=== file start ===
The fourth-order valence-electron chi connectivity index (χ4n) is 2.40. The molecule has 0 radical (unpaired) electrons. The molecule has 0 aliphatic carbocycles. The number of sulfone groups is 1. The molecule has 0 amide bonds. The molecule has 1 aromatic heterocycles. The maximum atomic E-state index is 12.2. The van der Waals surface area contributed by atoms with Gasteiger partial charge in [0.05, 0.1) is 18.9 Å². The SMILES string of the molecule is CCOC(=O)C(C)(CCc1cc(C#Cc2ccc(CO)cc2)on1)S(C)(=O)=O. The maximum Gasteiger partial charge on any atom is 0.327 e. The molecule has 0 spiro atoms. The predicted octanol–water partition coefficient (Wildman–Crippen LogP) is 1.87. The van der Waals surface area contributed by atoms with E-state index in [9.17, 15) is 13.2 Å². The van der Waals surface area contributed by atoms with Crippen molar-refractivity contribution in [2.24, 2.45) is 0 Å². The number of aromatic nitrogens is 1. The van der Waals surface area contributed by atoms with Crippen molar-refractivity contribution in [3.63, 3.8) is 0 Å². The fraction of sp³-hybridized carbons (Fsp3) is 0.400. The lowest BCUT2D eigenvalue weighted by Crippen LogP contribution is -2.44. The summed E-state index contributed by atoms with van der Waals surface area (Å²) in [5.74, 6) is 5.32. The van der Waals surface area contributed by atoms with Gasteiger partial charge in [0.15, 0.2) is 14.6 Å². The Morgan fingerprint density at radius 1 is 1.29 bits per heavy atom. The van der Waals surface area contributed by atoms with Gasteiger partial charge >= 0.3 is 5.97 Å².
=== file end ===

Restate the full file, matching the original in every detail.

The fourth-order valence-electron chi connectivity index (χ4n) is 2.40. The molecule has 0 radical (unpaired) electrons. The molecule has 0 aliphatic carbocycles. The number of sulfone groups is 1. The molecule has 0 amide bonds. The molecule has 1 aromatic heterocycles. The maximum atomic E-state index is 12.2. The van der Waals surface area contributed by atoms with Gasteiger partial charge in [0.05, 0.1) is 18.9 Å². The SMILES string of the molecule is CCOC(=O)C(C)(CCc1cc(C#Cc2ccc(CO)cc2)on1)S(C)(=O)=O. The maximum Gasteiger partial charge on any atom is 0.327 e. The molecule has 0 spiro atoms. The predicted octanol–water partition coefficient (Wildman–Crippen LogP) is 1.87. The van der Waals surface area contributed by atoms with E-state index in [9.17, 15) is 13.2 Å². The van der Waals surface area contributed by atoms with Crippen molar-refractivity contribution in [2.24, 2.45) is 0 Å². The number of aromatic nitrogens is 1. The van der Waals surface area contributed by atoms with Crippen molar-refractivity contribution in [3.63, 3.8) is 0 Å². The fraction of sp³-hybridized carbons (Fsp3) is 0.400. The lowest BCUT2D eigenvalue weighted by Crippen LogP contribution is -2.44. The summed E-state index contributed by atoms with van der Waals surface area (Å²) in [5.74, 6) is 5.32. The van der Waals surface area contributed by atoms with Gasteiger partial charge in [0.15, 0.2) is 14.6 Å². The Morgan fingerprint density at radius 1 is 1.29 bits per heavy atom. The van der Waals surface area contributed by atoms with Gasteiger partial charge >= 0.3 is 5.97 Å².